Launching a Stereotactic Body Radiation Therapy Program

Part of the Medical Radiology book series (MEDRAD)


Stereotactic body radiation therapy (SBRT) delivers very high, very conformal inhomogeneous doses of radiation to well-defined targets with small or no margins to potentially heterogeneous and potentially physiologically moving targets in the thorax, abdomen, or paraspinal regions in few fractions. Embarking on SBRT requires a significant investment of personnel and equipment and should be undertaken after a thorough review of goals and allocation of personnel and equipment resources. In order to deliver SBRT accurately, all phases of the treatment process are integrated into the SBRT delivery system and controlled to the greatest degree possible. There are a number of American Association of Physicist in Medicine (AAPM) Task Group reports, American College of Radiology (ACR) practice guidelines, and American Society for Radiation Oncology (ASTRO) white papers to draw upon for guidance in implementing each phase of SBRT. The phases include imaging for target definition, immobilization, simulation, planning, motion management, imaging for alignment, and beam delivery. In each phase, the appropriate equipment is applied by trained personnel using processes developed during implementation to deliver the treatment as established by the quality assurance program.


Intensity Modulate Radiation Therapy Stereotactic Body Radiation Therapy Radiation Therapy Oncology Group Task Group Motion Management 
These keywords were added by machine and not by the authors. This process is experimental and the keywords may be updated as the learning algorithm improves.


  1. Benedict SH, Yenice KM, Followill D, Galvin JM, Hinson W, Kavanagh B et al. (2010) Stereotactic body radiation therapy: the report of AAPM task group 101. Med Phys 37(8):4078 1 Jan 2010Google Scholar
  2. Bezjak A, Bradley J, Gaspar L, Timmerman RD, Papiez L, Gore E et al. (2012) RTOG 0813 seamless phase I/II study of stereotactic lung radiotherapy (SBRT) for early stage, centrally located, non small cell lung cancer (NSCLC) in medically inoperable patients, pp 1–81Google Scholar
  3. Bissonnette J-P, Balter PA, Dong L, Langen KM, Lovelock DM, Miften M et al (2012) Quality assurance for image-guided radiation therapy utilizing CT-based technologies: a report of the AAPM TG-179. Med Phys 39(4):1946PubMedCrossRefGoogle Scholar
  4. Feuvret L, Noel G, Mazeron J, Bey P (2006) Conformity index: a review. Int J Radiat Oncol Biol Phys 64(2):333–342Google Scholar
  5. Fraass B, Doppke K, Hunt M, Kutcher G, Starkschall G, Stern R, et al. (1998) American association of physicists in medicine radiation therapy committee task group 53: quality assurance for clinical radiotherapy treatment planning. Med Phys pp 1773–1829Google Scholar
  6. Kissick MW, Mackie TR (2009) Task group 76 report on “the management of respiratory motion in radiation oncology” [Med Phys 33:3874–3900 (2006)]. Med Phys 36(12):5721–5722PubMedCrossRefGoogle Scholar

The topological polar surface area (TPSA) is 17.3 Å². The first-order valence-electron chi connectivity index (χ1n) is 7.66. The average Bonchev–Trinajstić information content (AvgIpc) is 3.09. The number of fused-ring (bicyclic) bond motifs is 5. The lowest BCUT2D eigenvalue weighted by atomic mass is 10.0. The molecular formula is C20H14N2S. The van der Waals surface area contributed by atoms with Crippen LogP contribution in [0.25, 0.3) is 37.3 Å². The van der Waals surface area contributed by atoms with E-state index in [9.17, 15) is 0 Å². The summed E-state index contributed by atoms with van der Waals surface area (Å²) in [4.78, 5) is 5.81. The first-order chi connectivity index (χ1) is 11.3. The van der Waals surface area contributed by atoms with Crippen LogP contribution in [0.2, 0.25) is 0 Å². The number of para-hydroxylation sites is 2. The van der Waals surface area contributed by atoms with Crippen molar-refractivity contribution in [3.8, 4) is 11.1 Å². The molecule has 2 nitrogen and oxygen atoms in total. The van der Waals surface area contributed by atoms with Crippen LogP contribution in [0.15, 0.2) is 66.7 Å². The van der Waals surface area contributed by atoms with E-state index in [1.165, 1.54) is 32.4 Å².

7. Klein EE, Hanley J, Bayouth J, Yin F–F, Simon W, Dresser S et al. (2009) Task Group 142 report: quality assurance of medical accelerators. Med Phys pp 4197–4212Google Scholar
  8. Mutic S, Palta JR, Butker EK, Das IJ, Huq MS, Loo L-ND et al (2003) Quality assurance for computed-tomography simulators and the computed-tomography-simulation process: report of the AAPM radiation therapy committee Task Group No. 66. Med Phys 30(10):2762PubMedCrossRefGoogle Scholar
  9. Potters L, Kavanagh B, Galvin JM, Hevezi JM, Janjan NA, Larson DA et al (2010) American society for therapeutic radiology and oncology (Astro) and American College of Radiology (Acr) Practice guideline for the performance of stereotactic body radiation therapy. Int J Radiat Oncol Biol Phys 76(2):326–332PubMedCrossRefGoogle Scholar
  10. Prescribing, Recording and Reporting Photon Beam Therapy (Supplement to ICRU Report 50), ICRU Report 62, 2001. International Commission on Radiation Units and Measurement, BethesdaGoogle Scholar
  11. Ryu S, Gerszten P, Yin F–F, Timmerman RD, Dicker A, Movsas B et al (2012) RTOG 0631 phase II/III study of image-guided radiosurgery/SBRT for localized spine metastasis. Radiat Therapy Oncol Group 3:1–65Google Scholar
  12. Solberg TD, Balter JM, Benedict SH, Fraass BA, Kavanagh B, Miyamoto C et al. (2012a) Quality and safety considerations in stereotactic radiosurgery and stereotactic body radiation therapy: Executive summary. Supplementary material. PRO 2(1):Supplemental pp 1–49Google Scholar
  13. Solberg TD, Balter JM, Benedict SH, Fraass BA, Kavanagh B, Miyamoto C et al. (2012b) Quality and safety considerations in stereotactic radiosurgery and stereotactic body radiation therapy: Executive summary. PRO 2(1):2–9Google Scholar
  14. Timmerman RD, Galvin J, Gore E, Bae K, Pass H, Edelman MJ, et al. RTOG 0618 A Phase II Trial of Stereotactic Body Radiation Therapy (SBRT) in the Treatment of Patients with Operable Stage I/II Non-Small Cell Lung Cancer. 17 May 2007:1–66Google Scholar
  15. Videtic GMM, Singh AK, Chang JY, Le Q-T, Parker W, Olivier KR, Schild SE, Bae K (2010) RTOG 0915 (NCCTG N0927) A randomized phase II study comparing 2 stereotactic body radiation therapy (SBRT) schedules for medically inoperable patients with stage 1 peripheral non-small cell lung cancer, pp 1–66Google Scholar

Copyright information

© Springer-Verlag Berlin Heidelberg 2012

Authors and Affiliations

  1. 1.Radiation OncologyUniversity of CincinnatiCincinnatiUSA

Personalised recommendations